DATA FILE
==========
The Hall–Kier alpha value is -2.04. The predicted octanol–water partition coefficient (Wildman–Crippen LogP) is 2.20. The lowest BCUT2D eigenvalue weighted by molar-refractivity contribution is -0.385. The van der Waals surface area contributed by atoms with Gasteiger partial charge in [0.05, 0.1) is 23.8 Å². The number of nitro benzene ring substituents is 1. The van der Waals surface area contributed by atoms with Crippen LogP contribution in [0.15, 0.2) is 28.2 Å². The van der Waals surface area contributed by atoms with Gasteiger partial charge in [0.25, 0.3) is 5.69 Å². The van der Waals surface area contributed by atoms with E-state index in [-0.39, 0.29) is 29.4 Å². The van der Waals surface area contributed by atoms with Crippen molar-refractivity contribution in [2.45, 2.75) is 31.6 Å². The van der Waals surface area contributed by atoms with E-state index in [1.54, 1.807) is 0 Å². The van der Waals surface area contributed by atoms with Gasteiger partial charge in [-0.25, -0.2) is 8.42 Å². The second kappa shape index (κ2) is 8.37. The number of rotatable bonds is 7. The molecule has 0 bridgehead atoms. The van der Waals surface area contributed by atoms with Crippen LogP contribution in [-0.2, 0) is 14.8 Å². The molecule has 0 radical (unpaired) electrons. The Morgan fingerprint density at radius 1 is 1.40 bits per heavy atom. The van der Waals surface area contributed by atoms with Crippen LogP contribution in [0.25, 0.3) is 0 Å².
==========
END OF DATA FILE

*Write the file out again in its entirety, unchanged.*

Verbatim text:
The Hall–Kier alpha value is -2.04. The predicted octanol–water partition coefficient (Wildman–Crippen LogP) is 2.20. The lowest BCUT2D eigenvalue weighted by molar-refractivity contribution is -0.385. The van der Waals surface area contributed by atoms with Gasteiger partial charge in [0.05, 0.1) is 23.8 Å². The number of nitro benzene ring substituents is 1. The van der Waals surface area contributed by atoms with Crippen LogP contribution in [0.15, 0.2) is 28.2 Å². The van der Waals surface area contributed by atoms with Gasteiger partial charge in [0.25, 0.3) is 5.69 Å². The van der Waals surface area contributed by atoms with E-state index in [-0.39, 0.29) is 29.4 Å². The van der Waals surface area contributed by atoms with Crippen molar-refractivity contribution in [2.45, 2.75) is 31.6 Å². The van der Waals surface area contributed by atoms with E-state index in [1.54, 1.807) is 0 Å². The van der Waals surface area contributed by atoms with Gasteiger partial charge in [-0.25, -0.2) is 8.42 Å². The second kappa shape index (κ2) is 8.37. The number of rotatable bonds is 7. The molecule has 0 bridgehead atoms. The van der Waals surface area contributed by atoms with Crippen LogP contribution in [-0.2, 0) is 14.8 Å². The molecule has 0 radical (unpaired) electrons. The Morgan fingerprint density at radius 1 is 1.40 bits per heavy atom. The van der Waals surface area contributed by atoms with Crippen LogP contribution in [0.25, 0.3) is 0 Å².